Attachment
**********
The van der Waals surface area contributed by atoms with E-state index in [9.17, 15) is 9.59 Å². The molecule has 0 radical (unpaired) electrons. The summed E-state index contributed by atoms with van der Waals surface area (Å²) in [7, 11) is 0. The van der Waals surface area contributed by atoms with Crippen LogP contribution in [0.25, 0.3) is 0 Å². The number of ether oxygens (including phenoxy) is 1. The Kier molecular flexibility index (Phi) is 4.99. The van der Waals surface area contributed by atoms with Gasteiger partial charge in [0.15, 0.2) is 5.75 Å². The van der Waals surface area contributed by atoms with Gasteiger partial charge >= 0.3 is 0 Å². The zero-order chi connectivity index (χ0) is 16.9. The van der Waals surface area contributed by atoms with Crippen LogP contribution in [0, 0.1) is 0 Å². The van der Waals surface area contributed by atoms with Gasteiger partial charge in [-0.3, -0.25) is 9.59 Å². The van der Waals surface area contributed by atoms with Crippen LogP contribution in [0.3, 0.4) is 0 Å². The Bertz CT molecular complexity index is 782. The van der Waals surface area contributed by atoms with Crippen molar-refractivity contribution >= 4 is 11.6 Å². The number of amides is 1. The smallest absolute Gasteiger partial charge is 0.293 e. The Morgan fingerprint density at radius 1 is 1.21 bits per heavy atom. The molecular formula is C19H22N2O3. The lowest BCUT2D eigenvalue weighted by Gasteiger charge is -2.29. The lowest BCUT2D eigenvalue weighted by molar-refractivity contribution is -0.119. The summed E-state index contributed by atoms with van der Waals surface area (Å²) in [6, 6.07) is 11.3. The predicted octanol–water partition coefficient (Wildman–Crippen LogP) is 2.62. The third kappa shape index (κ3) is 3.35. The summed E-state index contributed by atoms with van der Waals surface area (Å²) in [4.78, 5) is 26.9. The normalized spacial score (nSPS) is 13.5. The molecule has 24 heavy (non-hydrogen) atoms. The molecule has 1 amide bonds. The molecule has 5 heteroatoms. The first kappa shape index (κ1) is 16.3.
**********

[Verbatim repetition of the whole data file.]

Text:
The van der Waals surface area contributed by atoms with E-state index in [9.17, 15) is 9.59 Å². The molecule has 0 radical (unpaired) electrons. The summed E-state index contributed by atoms with van der Waals surface area (Å²) in [7, 11) is 0. The van der Waals surface area contributed by atoms with Crippen LogP contribution in [0.25, 0.3) is 0 Å². The number of ether oxygens (including phenoxy) is 1. The Kier molecular flexibility index (Phi) is 4.99. The van der Waals surface area contributed by atoms with Gasteiger partial charge in [0.15, 0.2) is 5.75 Å². The van der Waals surface area contributed by atoms with Gasteiger partial charge >= 0.3 is 0 Å². The zero-order chi connectivity index (χ0) is 16.9. The van der Waals surface area contributed by atoms with Crippen LogP contribution in [0, 0.1) is 0 Å². The van der Waals surface area contributed by atoms with Gasteiger partial charge in [-0.3, -0.25) is 9.59 Å². The van der Waals surface area contributed by atoms with Crippen LogP contribution in [0.3, 0.4) is 0 Å². The Bertz CT molecular complexity index is 782. The van der Waals surface area contributed by atoms with Crippen molar-refractivity contribution >= 4 is 11.6 Å². The number of amides is 1. The smallest absolute Gasteiger partial charge is 0.293 e. The Morgan fingerprint density at radius 1 is 1.21 bits per heavy atom. The molecular formula is C19H22N2O3. The lowest BCUT2D eigenvalue weighted by Gasteiger charge is -2.29. The lowest BCUT2D eigenvalue weighted by molar-refractivity contribution is -0.119. The summed E-state index contributed by atoms with van der Waals surface area (Å²) in [6, 6.07) is 11.3. The predicted octanol–water partition coefficient (Wildman–Crippen LogP) is 2.62. The third kappa shape index (κ3) is 3.35. The summed E-state index contributed by atoms with van der Waals surface area (Å²) in [4.78, 5) is 26.9. The normalized spacial score (nSPS) is 13.5. The molecule has 24 heavy (non-hydrogen) atoms. The molecule has 1 amide bonds. The molecule has 5 heteroatoms. The first kappa shape index (κ1) is 16.3.